DERMATOLOGY - Fungal skin diseases 1 + 2 Flashcards Preview

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Flashcards in DERMATOLOGY - Fungal skin diseases 1 + 2 Deck (80):

What are the 3 morphological groups of fungi?

- yeast (unicellular, budding)
- filamentous
- dimorphic (exist as yeast or filament depending on circumstances)


How do fungi reproduce?

vegetative growth and spores (not like bacterial endospores which are resistant. fungal spores are stable and viable in the dry state but are killed by disinfectants and boiling)


What are arthrospores?

= vegetative spores. formed by disarticulation of a septate hypha into separate cells. Frequently produced by dermatophytes (ringworm).


What are conidiospores and when are they found?

- formed externally by abstriction of teh conidiophore (simple or specialised) which arises directly from the mycelium or may be produced within a specialised fructification
- unicellular or multicellular
- some fungi species produce 2 types of conidia (different size and numbers of cells, micro and macro)


Outline dermatophyte production of micro and macroconidia

- microconidia and macroconidia only in culture
- dermatophytes exist only as hyphae or arthroconidia in hairy skin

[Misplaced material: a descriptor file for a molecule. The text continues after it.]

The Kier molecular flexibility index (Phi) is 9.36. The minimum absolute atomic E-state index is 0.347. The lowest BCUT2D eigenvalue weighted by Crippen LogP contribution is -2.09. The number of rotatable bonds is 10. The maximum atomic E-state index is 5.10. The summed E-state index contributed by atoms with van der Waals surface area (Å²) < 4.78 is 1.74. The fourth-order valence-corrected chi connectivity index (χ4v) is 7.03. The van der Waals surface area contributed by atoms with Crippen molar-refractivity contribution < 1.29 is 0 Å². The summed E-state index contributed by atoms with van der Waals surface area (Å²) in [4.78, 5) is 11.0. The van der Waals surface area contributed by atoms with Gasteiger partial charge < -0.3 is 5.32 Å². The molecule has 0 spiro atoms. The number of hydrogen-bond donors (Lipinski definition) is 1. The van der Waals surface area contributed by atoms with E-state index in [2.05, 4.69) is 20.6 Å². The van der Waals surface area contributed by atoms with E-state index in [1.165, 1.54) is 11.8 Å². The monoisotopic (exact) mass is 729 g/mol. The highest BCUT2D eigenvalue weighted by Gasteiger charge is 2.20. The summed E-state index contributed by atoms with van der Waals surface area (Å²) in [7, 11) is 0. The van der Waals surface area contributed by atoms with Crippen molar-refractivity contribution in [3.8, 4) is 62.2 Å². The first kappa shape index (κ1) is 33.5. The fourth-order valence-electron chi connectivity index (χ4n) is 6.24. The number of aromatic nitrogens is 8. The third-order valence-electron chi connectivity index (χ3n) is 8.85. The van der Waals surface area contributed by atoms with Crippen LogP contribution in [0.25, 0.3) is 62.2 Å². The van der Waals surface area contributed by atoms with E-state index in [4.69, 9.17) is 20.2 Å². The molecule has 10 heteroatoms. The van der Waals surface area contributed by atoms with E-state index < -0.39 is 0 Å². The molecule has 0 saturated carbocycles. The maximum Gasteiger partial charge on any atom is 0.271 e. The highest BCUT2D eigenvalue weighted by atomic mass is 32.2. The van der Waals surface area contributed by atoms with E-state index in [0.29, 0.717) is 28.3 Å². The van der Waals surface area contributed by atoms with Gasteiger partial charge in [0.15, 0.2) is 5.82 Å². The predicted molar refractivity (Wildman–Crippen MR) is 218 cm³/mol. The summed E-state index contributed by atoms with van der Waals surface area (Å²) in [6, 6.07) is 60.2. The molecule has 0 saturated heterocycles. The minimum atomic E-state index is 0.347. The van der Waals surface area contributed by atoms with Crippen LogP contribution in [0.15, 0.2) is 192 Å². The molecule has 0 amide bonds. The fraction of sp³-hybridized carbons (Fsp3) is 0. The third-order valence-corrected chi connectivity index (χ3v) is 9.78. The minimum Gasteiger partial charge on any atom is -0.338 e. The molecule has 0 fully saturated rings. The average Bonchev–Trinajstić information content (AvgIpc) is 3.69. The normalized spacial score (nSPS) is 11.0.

How is the class of fungus determined?

sexual spores they produce and morphology


What are the 3 main ways fungi can cause disease?

- mycoses
- mycotoxicoses
- allergy


Define mycoses

fungi cause disease by invading and growing in tissue
- primary or opportunistic pathogens


Define mycotoxicosis

a fungi causes disease by producing toxigenic substances in themselves or in their growth substrates which when ingested cause disease


Define fungal allergy

a fungus that causes disease by producing sensitising substances that lead to hypersensitivity to fungal allergens


What do Histoplasma, Coccidioides and Dermatophytes have in common?

They are primary pathogens (capable of causing disease in healthy hosts)


What do Candida, Aspergillus and Zygomycetes have in common?

they are all opportunistic pathogens


How can mycoses be classified? 3

- superficial or cutaneous
- subcutaneous
- systemic
- endogenous versus exogenous


Define superficial/ cutaneous mycoses

- where skin and/or hair are involved
- ringworm
- resembles most bacterial and viral diseases (short incubation, sudden onset, CS decrease in severity over time, spontaneous healing)


Define subcutaneous mycoses

- SC tissues involved
- cutaneous manifestations may also occur (Sporotrichosis)
- Can spread through lymphatics


Define systemic mycoses

- internal organs affected (aspergillosis)
- SC and systemic mucoses tend to resemble aberaant bacterial diseases such as TB and leprosy (protracted incubation period, insidious onset, increasingly severe, death results)


Define endogenous mycoses

a few species of fungi which are normally harmless commensals of the body can cause illness when the host metabolism is in some way abnormal. Malassezia.


Define exogenous mycoses

caused by fungi from an external source. fungus must enter host, germinate and grow.


T/F: the parasitic state of fungi is of little or no significance in the LC of the fungus



What is the most important source of fungal infection?

airbone spores (e.g. conidiospores)